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McLean v. Miller

United States District Court, M.D. North Carolina

May 4, 2017

JAMES HOWARD MCLEAN, Plaintiff,
v.
CAPTAIN SANDRA MILLER, et al., Defendants.

          MEMORANDUM OPINION AND RECOMMENDATION OF UNITED STATES MAGISTRATE JUDGE

          Joe L Webster United States Magistrate Judge.

         This matter comes before the Court upon Defendants Captain Sandra Miller, Sergeant Stephanie Hudson, Officer Clinton Gooselin, and Officer Laura Prevatte's Motion to Set Aside Entry of Default. (Docket Entry 20.) Also before the Court is Plaintiff James Howard Mclean's Motion for Default Judgment. (Docket Entry 24.) These matters are ripe for disposition. For the following reasons, it is recommended that the Court grant Defendants' motion to set aside entry of default and deny Plaintiffs motion for default judgment.

         I. BACKGROUND

         Plaintiff, pro se, filed this action on July 25, 2016 alleging a violation under 42 U.S.C. § 1983 of Plaintiffs constitutional rights. (See generally Complaint, Docket Entry 2.) First, Plaintiff alleges that "a bloody scab with a piece of hair" was found in his food, and the officer on duty did not bring him a "peanut butter sandwich" as promised, in substitute for his original deficient meal. (Id. at 4.) After Plaintiff filed his grievance for the inadequate food and seeking to be transferred to another prison facility, Defendants escorted Plaintiff to the cells maintained for suicide watch. (Id. at 5.) Further, Plaintiff explains that he "was taken to an area, in the Detention Center where there wasn't any cameras" and once reaching that area Defendant Gooselin grabbed Plaintiff and Plaintiff struck Defendant Gooselin. (Id.) Once striking Defendant Gooselin, Plaintiff "dropped to his knees with his hands out to submit to the cuffs." (Id.) Plaintiff alleges that in response to Plaintiff striking Defendant Gooselin, Defendant Hudson "took her handheld radio and struck Plaintiff, " in the face and Defendant "Gooselin then kicked Plaintiff in the face." (Id.) Further, Plaintiff alleges that he was pepper sprayed by Defendants Prevatte and Strickland. (Id.) Once Plaintiff was brought to Scotland Memorial Hospital, he was diagnosed with a fractured upper inside cheekbone, and a crushed sinus wall on the right side of his nose. (Id.) Also, Plaintiff received 4 stiches inside the corner of his lower right eye, and had two black eyes. (Id.) Plaintiff seeks punitive damages from Defendants "for pain and suffering and mental anguish." (Id. at 7.)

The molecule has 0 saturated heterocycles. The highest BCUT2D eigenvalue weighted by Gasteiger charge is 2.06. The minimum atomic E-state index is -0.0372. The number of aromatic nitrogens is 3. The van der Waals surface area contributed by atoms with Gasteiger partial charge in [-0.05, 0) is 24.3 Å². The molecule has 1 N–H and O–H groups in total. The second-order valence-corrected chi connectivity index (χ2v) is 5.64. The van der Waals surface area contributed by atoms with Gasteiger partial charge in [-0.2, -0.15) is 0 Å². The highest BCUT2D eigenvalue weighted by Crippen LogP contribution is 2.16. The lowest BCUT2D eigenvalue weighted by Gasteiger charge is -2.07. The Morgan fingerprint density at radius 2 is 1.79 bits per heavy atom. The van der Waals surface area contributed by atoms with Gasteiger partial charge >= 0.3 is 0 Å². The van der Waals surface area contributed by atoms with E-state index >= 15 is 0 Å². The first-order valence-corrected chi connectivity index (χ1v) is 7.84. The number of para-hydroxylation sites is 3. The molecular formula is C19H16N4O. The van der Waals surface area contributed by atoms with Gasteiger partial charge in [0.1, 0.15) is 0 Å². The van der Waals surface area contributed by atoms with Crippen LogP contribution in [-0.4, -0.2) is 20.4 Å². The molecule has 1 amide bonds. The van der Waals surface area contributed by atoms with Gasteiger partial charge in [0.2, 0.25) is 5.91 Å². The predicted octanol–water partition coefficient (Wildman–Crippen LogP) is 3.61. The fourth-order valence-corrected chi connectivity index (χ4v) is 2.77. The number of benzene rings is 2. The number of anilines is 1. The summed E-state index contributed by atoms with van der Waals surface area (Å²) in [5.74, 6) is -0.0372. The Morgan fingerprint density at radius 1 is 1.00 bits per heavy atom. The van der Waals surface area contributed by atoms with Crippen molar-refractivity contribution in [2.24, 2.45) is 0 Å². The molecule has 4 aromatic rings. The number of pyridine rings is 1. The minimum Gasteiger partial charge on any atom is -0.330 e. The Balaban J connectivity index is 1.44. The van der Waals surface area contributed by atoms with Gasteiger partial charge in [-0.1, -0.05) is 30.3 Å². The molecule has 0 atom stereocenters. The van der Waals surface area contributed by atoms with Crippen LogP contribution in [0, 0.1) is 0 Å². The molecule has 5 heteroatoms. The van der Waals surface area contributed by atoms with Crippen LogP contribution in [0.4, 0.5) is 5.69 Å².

On October 11, 2016, copies of the complaint and summons were served upon Defendants Miller, Hudson, Gooselin, and Prevatte. (Docket Entries 8-11.) The deadline for Defendants to answer or otherwise respond to the complaint was November 1, 2016. (Id.) In support of Defendants' motion, Defendant Miller asserts that, upon receiving the complaint, she notified the Sheriff of Scotland County that all named Defendants had been served with the summons and complaint. (Miller Aff. ¶ 4, Docket Entry 21-4.) Defendant Miller states that her understanding from the conversation with the Sheriff of Scotland County was that Mr. Edward H. Johnston, Jr., County Attorney, would take all necessary steps to appoint counsel and Defendants no longer had to take any action in the matter unless contacted by Mr. Johnston. (Id.) In reference to the pending suit, Mr. Johnston received no notification and remained unaware of Defendants' need for counsel until January 27, 2017. (Johnston Aff. ¶ 4, Docket Entry 21-3.) On January 19, 2017, the Clerk entered default against Defendants pursuant to Rule 55 of the Federal Rules of Civil Procedure for neither filing an answer nor otherwise responding in this matter. (Docket Entry 18.) Then, on January 27, 2017, the Sheriff of Scotland County alerted Mr. Johnston of the Clerk's entry of default. (Johnston Aff. ¶ 4.) In response, Mr. Johnston notified the North Carolina Association of County Commissioner's ("NCACC") risk pool of the lawsuit so that counsel could be assigned to defend the matter. (Id. ¶ 5.) On January 30, 2017, counsel for Defendants entered a notice of appearance on behalf of Defendants. (Docket Entry 19.) The next day, January 31, 2017, Defendants filed there motion to set aside entry of default. (Docket Entry 20.) Thereafter, Defendants filed an answer on February 13, 2017. (Docket Entry 23.) Plaintiff then filed a motion for default judgment. (Docket Entry 24.)

         II. DISCUSSION

         A. Defendants' Motion to Set Aside Entry of Default